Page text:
Data from the Vermont Housing Data website (housingdata.org) provides historic sales prices for primary and vacation homes in Fayston. The website provides median and average prices from 1988 to 2009. In 2004, when Fayston last reappraised, the average price of a primary residence sold in the town was $205,161. In 2009, the average price of a primary residence sold in the town was $257,755, an increase of 26 percent. The average price of a vacation home sold in 2004 was $160,846 and in 2009 the average price of a vacation home almost doubled to $319,643, an increase of 99 percent. Average primary home prices peaked in 2006 at $393,050. That year vacation homes averaged $303,755.  Average vacation home prices peaked at $397,833 in Fayston in 2007, a year when average primary homes cost $284,933.

Waitsfield creates task force to revisit question of municipal septic

With its municipal water project funded and at least partially underway, pending unresolved legal issues, Waitsfield turned its planning attention once again to the issue of municipal septic. At the behest of the town planning commission, the town applied for and received a grant to investigate the feasibility of decentralized wastewater treatment options for Irasville and Waitsfield Village.

This summer the town received an $8,450 grant from the Vermont Department of Housing and Community Affairs to fund the study and hired Stone Environmental to conduct the study.

Drew Simmons, a member of the planning commission and chair of the commission's wastewater committee, said that the grant will be used to look at existing wastewater needs in the village and Irasville, soil types and disposal options and the needs of home and business owners.

A year ago, the planning commission went to the town select board and asked whether the planning commission should be looking at what is next for municipal wastewater treatment, since a proposal for a large centralized wastewater system was turned down by voters two years ago.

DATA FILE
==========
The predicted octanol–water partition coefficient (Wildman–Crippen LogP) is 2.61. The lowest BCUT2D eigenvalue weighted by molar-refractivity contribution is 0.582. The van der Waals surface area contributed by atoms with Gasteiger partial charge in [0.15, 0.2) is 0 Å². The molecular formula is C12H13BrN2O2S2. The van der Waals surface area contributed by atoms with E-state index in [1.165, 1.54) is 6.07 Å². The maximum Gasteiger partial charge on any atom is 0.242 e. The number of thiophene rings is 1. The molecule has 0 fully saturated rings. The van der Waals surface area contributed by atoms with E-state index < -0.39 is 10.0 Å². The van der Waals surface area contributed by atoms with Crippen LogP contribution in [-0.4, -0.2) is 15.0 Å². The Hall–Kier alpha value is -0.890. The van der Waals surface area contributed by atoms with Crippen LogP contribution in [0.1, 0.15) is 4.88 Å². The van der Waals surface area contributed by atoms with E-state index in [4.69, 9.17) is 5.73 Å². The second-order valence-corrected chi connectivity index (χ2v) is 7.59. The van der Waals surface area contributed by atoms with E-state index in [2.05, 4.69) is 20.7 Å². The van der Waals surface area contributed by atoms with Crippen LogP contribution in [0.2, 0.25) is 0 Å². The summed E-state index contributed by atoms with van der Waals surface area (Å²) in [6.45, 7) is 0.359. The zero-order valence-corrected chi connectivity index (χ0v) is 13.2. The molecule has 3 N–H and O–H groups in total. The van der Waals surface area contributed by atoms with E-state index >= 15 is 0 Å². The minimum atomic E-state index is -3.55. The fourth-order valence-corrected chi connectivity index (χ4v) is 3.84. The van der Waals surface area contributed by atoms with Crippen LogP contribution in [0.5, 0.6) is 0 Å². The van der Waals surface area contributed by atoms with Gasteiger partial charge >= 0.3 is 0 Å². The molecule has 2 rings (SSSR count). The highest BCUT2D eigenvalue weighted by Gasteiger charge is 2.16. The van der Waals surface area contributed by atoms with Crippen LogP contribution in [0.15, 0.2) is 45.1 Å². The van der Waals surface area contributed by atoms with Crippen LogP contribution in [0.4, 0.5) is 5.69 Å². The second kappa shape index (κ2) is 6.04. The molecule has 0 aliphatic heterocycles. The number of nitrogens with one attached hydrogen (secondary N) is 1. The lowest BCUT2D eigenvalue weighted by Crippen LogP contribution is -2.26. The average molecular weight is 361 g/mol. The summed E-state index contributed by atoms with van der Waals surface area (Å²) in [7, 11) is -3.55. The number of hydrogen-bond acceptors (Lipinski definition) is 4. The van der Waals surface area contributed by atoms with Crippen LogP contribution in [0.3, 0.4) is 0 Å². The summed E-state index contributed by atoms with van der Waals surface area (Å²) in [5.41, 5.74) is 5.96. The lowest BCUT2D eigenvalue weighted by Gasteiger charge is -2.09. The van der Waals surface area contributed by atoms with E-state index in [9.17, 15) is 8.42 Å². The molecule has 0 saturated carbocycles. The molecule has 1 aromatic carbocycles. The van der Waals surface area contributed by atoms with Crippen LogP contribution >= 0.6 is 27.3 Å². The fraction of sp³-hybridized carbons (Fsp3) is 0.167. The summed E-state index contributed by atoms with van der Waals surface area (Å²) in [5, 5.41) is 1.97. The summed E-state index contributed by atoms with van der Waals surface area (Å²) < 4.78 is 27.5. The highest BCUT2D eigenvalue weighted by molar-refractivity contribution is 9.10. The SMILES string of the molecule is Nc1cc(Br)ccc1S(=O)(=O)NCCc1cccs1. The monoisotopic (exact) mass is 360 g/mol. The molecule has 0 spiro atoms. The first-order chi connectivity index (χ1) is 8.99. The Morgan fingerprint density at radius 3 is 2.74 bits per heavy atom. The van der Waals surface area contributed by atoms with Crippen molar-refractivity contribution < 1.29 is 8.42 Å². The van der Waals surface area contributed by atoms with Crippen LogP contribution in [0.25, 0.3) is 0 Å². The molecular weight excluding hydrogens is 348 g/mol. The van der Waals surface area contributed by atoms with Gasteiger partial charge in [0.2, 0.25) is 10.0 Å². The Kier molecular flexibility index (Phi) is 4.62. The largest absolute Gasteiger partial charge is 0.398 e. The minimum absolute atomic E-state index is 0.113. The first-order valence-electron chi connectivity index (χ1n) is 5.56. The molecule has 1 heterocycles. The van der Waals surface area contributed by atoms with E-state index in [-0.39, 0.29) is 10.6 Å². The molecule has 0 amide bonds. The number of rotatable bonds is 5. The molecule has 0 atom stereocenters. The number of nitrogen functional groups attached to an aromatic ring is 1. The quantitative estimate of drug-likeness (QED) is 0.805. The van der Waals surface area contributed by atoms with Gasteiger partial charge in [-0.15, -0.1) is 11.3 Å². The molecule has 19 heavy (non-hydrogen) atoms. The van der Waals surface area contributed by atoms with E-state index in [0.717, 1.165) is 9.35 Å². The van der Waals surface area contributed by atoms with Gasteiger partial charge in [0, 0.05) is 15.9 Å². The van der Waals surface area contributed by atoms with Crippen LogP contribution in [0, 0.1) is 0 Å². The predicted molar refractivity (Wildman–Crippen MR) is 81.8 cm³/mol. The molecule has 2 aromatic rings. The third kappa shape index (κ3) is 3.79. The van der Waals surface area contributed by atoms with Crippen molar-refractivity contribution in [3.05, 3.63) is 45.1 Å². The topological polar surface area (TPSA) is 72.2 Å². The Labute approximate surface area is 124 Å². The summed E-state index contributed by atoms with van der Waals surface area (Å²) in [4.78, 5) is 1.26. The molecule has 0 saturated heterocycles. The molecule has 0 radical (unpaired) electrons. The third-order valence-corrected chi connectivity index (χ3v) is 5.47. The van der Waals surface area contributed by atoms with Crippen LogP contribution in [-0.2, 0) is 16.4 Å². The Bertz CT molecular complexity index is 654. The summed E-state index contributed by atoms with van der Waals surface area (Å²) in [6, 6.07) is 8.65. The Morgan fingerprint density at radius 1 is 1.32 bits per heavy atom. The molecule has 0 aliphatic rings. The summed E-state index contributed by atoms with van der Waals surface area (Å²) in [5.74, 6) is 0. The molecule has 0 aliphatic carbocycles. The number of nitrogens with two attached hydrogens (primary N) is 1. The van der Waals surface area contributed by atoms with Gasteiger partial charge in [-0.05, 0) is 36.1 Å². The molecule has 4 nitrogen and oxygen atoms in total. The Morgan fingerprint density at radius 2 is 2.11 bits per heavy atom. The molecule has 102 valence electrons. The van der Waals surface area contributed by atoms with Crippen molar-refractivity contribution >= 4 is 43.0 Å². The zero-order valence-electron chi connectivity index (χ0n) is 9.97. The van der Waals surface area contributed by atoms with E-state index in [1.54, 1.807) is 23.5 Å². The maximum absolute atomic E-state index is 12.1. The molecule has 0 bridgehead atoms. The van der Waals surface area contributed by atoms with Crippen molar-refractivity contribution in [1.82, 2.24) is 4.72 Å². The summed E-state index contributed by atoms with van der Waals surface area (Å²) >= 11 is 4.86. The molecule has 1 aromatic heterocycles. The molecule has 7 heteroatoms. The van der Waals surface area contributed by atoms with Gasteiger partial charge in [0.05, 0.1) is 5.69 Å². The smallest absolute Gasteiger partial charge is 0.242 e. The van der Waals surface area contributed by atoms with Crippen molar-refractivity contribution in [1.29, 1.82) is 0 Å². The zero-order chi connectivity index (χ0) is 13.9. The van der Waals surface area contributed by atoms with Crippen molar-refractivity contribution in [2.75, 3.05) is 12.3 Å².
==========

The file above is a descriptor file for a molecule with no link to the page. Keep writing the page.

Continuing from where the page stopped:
The town formed a planning commission wastewater committee, which includes Simmons, Joshua Schwartz of the Mad River Valley Planning District, former planning commissioner Peter Lazorchak, Darryl Forrest, who serves on the town's water task force, and Robin Morris, who serves on the water task force and is a former planning commissioner.

The subcommittee applied for and received the grant and is now working towards identifying the town's future plans for dealing with wastewater in The Valley.

Simmons said the issue of wastewater must be dealt with to maintain a sustainable economy in The Valley. 

Task force members hope to come up with some solutions that are less costly than a large centralized system and that are better suited to the community's needs.

Greshin wins re-election to the Vermont State House

Valley voters returned incumbent Adam Greshin (I-Warren) to the Vermont State House on Election Day, November 2.

Greshin, vying for his second term, received a total of 1,318 votes from Fayston, Waitsfield and Warren voters. His challenger, Mac Rood (D-Warren), received a total of 987 votes from the three towns.

On Monday, October 18, <MI>The Valley Reporter<D> hosted a legislative candidate's debate between incumbent Independent state Representative Adam Greshin from Warren and his challenger, Democratic candidate Mac Rood, also from Warren.

A large number of Valley residents turned out at the event at the Big Picture Theater in Waitsfield to ask questions of the two candidates in addition to the questions submitted by Valley Reporter readers. Valley Reporter editor Lisa Loomis moderated the debate.

Contaminated soil at Moretown Landfill raises ire amongst townspeople

Representatives from the Vermont Agency of Transportation have apologized to town officials in Moretown for not properly notifying the town about the potential shipment of approximately 33,000 tons of contaminated soil to the landfill last spring.

Select board assistant Cheryl Brown told select board members that following news of ANR's review of the Environmental Protection Agency's plan to ship the hazardous waste to MLI, she contacted ANR.